On the 17th, when I travelled up to the moors above Sheffield to take my place in the final line-up, I knew two things: 1. It would be the furthest I would run this year, and 2. I wouldn’t get any points. I was right, but I had a good day. My time, two and a half hours (!), was pathetic, but acceptable for ten miles through heather, and I only made a couple of mistakes, so I was actually pretty pleased with my run. Also, I had plenty to drink before I set off, and I had some food and drink with me, so that when the cramp in my thighs finally set in the situation wasn’t hopeless.

It’s a great event to be part of and SYO ran things very well. Congratulations to SYO for winning the cup* and Forth Valley for winning the trophy. Results.

As usual at these large events, there were a couple of problems. (The lack of water station was one.) I think the planner, Monika Cooper, was taken a little aback by the apparent roasting she received on the pages of Nopesport, but she shouldn’t take it too hard. As I say, orienteers will nearly always find fault with some aspect of an event, and the regulars on Nopesport don’t pussyfoot around.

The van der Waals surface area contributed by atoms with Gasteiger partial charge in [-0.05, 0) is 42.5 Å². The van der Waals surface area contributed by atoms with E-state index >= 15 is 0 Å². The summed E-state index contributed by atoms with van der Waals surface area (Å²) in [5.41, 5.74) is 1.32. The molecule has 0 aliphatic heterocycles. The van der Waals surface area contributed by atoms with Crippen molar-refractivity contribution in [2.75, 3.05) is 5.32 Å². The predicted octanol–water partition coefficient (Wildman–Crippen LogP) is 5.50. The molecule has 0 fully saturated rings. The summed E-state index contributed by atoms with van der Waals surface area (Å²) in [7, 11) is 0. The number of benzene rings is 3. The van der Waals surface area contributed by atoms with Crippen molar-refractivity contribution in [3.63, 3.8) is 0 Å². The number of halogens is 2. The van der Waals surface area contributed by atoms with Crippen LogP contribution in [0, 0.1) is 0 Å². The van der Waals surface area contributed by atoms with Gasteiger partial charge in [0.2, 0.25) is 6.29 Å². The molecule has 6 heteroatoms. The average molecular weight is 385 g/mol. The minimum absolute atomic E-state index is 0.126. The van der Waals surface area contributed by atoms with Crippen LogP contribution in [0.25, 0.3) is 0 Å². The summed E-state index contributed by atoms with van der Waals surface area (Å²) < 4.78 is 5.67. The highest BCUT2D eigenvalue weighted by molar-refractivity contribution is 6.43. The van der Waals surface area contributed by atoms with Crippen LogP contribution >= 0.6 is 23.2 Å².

One issue that was raised was kite-hanging. We’ve come a long way from the 1950’s, when kites were hung above head height, and the trend (perhaps ecouraged by park and urban orienteering) appears to be to hide the controls: in pits, behind trees, in bushes. In “easy” orienteering areas, like much of the West Midlands, it almost seems to remove the challenge from the sport if you hang the flag (correctly) where it is visible from many metres away.

Control hanging in the bracken of the Yorkshire moors is a problem. Hang the control below bracken height and it can become a “bingo” control, only visible when you arrive at it. Hang it above bracken height and you can see it from half a mile away. The only solution, I suppose is to ban controls in bracken altogether.

*Someone did question whether the competition should be hosted by one of the participants. A fair point.